Automotive Technical Terms

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Throughout this site we use many technical terms, and given the breadth of readership our site enjoys, sometimes we are remiss and incorrectly assume everyone knows what we are referring to. For those that do not, here are some explanations of the technical terms use.

Shock Absorber:

Alternatively 'damper', generally a hydraulic device that minimises unnecessary road spring oscillations.


An electrical device that consists of a sliding iron bar within an electrical coil. Used to transfer electrical energy into mechanical motion. Main automotive application is in starter motors.

Spark Plugs:

Screwed into the combustion chamber and used to ignite the compressed air-fuel mixture.

Steering Ratio:

Steering systems are geared down, usually in the ratio 3:1 to 5:1 to reduce the steering effort. The ratio indicates how many times the wheel is turned to move the road wheels from one lock to the other, and so a ratio of 3:1 would require three complete rotations of the steering wheel to complete a lock to lock transition.


The piston stroke from top dead centre to bottom dead centre.

Swing Axle:

Independent rear suspension favored by the European manufacturers through the 1950's to late 1960's, typically found in the Volkswagen Beetle, some Mercedes models and rear-wheel drive Renault's. It consists of independently sprung shafts that are attached directly to the gearbox.


A function of a gearbox that allows gears to engage without noise.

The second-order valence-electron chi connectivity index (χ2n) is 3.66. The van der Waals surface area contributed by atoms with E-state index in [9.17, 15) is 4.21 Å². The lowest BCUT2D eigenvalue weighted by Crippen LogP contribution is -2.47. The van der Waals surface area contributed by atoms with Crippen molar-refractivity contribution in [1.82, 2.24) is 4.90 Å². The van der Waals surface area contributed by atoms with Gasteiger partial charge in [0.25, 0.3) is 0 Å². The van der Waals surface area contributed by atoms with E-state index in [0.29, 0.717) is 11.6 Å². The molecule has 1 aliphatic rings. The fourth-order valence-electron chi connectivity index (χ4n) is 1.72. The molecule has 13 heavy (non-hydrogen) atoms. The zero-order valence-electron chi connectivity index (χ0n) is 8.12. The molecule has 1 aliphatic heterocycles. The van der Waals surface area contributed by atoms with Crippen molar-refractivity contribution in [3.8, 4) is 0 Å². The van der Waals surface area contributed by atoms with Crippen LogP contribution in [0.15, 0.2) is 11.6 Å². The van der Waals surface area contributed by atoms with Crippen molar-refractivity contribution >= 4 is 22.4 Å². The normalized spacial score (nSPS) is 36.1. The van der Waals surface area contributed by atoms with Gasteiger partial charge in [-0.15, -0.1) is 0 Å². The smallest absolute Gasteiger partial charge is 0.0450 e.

An instrument that measures engine speed in revolutions per minute.


Part of a rocker assembly that actuates both inlet and exhaust valves and has a facility for valve clearance adjustment.

Torque Tube:

A tube that fully encloses a propeller or drive shaft that helps relieve the rear springs of driving and braking forces. A superior but older design, most commonly found on the Peugeot 404.

Torsion Bar:

A type of spring commonly used in automotive suspension that consists of a high tensile steel bar that is fixed solidly at one end while the other end is attached to the suspension arm or wishbone. The springing effect is created by twisting the bar around its own axis.


The lateral distance between the wheels of a vehicle. Most cars have different front and rear tracks.

Trailing Arms:

A type of indepoendent suspension found on the rear of many front-wheel-drive vehicles. Consists of a single arm per wheel that moves parallel to the longitudinal axis of the car.


A mechanical component that consists of the gearbox, clutch, differential and final drive gears combined in one unit. Originally found in the VW Beetle and rear-wheel-drive Renault's, then in the Porsche 924 and Alfa Romeo Alfetta's.

Transistorised Ignition:

An ignition system that utilises magnetic induction or other electronic means to make and break the low-tension ignition circuit, it has today replaced the use of control breaker points.

Tuned Length:

Refers to an exhaust or inlet system that has a specific length designed to optimise performance in a specific rev range, usually at higher revs.

Twin Choke:

A type of carburetor that has two chokes or throats instead of the usual single throat. Several types are found including those whose throats open simultaneously and progressive types where the second throat opens after the first throat is approximately two-thirds open.
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